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Every year hundreds (if not thousands) of people travel to Japan in search of martial arts training. They put up a great deal of money to do so and go through great efforts to "do it for real" and take a taste of the budo culture home with them. Everyone has different reasons for doing it: some are coming over to expand on the martial art they practice; others are trying to make contacts and start anew in an art; some are just wanting to try something new and see what becomes of it.
Updated 02-20-2011 at 01:23 by Mekugi
One thing that is interesting about Japan is that they have public "sports centers". These are public facilities, run by the "government" and entry is usually only a charge of a few hundred yen for entrance, depending on the facility (the amount of time is also varied, but usually not too expensive). They usually have pools, tracks, weight rooms, running machines, basketball courts, tennis courts and the like. Many of them have also feature a wooden floor "kendo dojo" and "judo dojo" that anyone
First things first:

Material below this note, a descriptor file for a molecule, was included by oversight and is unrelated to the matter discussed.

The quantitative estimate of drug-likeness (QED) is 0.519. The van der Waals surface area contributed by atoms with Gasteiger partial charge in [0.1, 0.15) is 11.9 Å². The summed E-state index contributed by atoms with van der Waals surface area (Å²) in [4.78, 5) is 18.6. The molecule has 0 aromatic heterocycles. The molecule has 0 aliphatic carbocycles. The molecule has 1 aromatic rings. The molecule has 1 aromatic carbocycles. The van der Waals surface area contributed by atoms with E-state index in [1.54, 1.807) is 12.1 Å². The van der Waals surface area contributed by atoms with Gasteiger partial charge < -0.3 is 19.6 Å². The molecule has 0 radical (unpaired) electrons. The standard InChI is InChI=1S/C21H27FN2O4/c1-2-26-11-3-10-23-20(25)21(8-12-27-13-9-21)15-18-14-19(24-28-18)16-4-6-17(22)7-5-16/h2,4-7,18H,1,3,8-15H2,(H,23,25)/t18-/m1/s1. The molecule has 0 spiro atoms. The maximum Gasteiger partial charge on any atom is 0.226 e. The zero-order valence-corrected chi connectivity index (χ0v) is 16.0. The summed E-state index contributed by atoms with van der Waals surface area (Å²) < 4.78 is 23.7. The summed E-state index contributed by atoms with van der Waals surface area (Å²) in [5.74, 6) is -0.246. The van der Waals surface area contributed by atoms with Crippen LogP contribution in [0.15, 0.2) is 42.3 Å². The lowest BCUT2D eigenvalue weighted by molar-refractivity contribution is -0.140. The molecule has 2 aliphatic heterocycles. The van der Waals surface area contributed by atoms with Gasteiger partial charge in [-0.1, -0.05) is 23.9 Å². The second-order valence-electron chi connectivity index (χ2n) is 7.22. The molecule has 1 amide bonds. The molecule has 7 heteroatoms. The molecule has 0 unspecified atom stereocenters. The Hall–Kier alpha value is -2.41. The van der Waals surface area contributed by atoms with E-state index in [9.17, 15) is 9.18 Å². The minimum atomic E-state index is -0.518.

I have nothing against people practicing tea ceremony (Sado or Chado) or against making tea. I am fond of green tea now that I have acquired a taste for it, so allow me to put any murmuring to rest immediately. I have attended sado and watched otomae several times, whether I liked it or not, and personally I believe it takes a lot of skill and discipline to be accomplished at it. Perhaps, Sado is one of the toughest arts around and truly, hats off to those that undertake
Updated 10-11-2010 at 05:57 by Mekugi
So, I am putting up some of the information I have on Kurama Yoshin Ryu, a school that is still practiced down near Kyushu. This entry will hopefully change as I sort things out and get a clearer interpretation of things down the line.
Kurama Yoshin Ryu is a composite martial art school which consists of Jujutsu, Kenjutsu, Hojojutsu and Ninjutsu among other arts. It also seems to have (or had) auxiliary schools.
Updated 10-01-2010 at 08:25 by Mekugi
There is an art to crafting a finely made wooden sword (hereafter called a bokuto) in the Japanese style. The process is very involved, from wood cure and selection, to milling, shaping and then fine tuning it to the proper dimensions specific to the school (ryuha) for which it is made for. Not surprisingly this process has has been sped up significantly with modern tools and technology making them much easier to craft. Myself, being one familiar with woodworking in Japan, being a member of a Japanese
Updated 09-25-2010 at 23:28 by Mekugi